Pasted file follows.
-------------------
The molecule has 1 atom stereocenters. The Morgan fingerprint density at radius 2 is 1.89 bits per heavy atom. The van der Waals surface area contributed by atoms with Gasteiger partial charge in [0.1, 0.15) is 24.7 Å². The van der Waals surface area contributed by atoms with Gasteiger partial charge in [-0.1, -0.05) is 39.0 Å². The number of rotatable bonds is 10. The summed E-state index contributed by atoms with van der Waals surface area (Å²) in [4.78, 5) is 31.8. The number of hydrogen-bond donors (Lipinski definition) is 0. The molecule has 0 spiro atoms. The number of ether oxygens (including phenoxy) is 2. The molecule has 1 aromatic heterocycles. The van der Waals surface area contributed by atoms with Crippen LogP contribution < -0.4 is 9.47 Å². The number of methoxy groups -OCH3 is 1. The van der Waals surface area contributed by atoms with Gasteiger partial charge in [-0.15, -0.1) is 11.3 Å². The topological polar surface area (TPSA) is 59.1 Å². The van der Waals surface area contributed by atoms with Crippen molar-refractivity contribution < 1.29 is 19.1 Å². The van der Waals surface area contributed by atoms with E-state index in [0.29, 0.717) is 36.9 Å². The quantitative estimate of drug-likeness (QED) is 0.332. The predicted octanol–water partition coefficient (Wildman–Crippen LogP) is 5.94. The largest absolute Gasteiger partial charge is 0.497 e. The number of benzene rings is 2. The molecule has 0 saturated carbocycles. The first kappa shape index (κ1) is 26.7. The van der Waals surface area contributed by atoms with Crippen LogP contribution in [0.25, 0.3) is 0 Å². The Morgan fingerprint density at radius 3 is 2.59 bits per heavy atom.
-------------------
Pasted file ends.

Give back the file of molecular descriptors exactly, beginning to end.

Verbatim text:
The molecule has 1 atom stereocenters. The Morgan fingerprint density at radius 2 is 1.89 bits per heavy atom. The van der Waals surface area contributed by atoms with Gasteiger partial charge in [0.1, 0.15) is 24.7 Å². The van der Waals surface area contributed by atoms with Gasteiger partial charge in [-0.1, -0.05) is 39.0 Å². The number of rotatable bonds is 10. The summed E-state index contributed by atoms with van der Waals surface area (Å²) in [4.78, 5) is 31.8. The number of hydrogen-bond donors (Lipinski definition) is 0. The molecule has 0 spiro atoms. The number of ether oxygens (including phenoxy) is 2. The molecule has 1 aromatic heterocycles. The van der Waals surface area contributed by atoms with Crippen LogP contribution < -0.4 is 9.47 Å². The number of methoxy groups -OCH3 is 1. The van der Waals surface area contributed by atoms with Gasteiger partial charge in [-0.15, -0.1) is 11.3 Å². The topological polar surface area (TPSA) is 59.1 Å². The van der Waals surface area contributed by atoms with Crippen molar-refractivity contribution < 1.29 is 19.1 Å². The van der Waals surface area contributed by atoms with E-state index in [0.29, 0.717) is 36.9 Å². The quantitative estimate of drug-likeness (QED) is 0.332. The predicted octanol–water partition coefficient (Wildman–Crippen LogP) is 5.94. The largest absolute Gasteiger partial charge is 0.497 e. The number of benzene rings is 2. The molecule has 0 saturated carbocycles. The first kappa shape index (κ1) is 26.7. The van der Waals surface area contributed by atoms with Crippen LogP contribution in [0.25, 0.3) is 0 Å². The Morgan fingerprint density at radius 3 is 2.59 bits per heavy atom.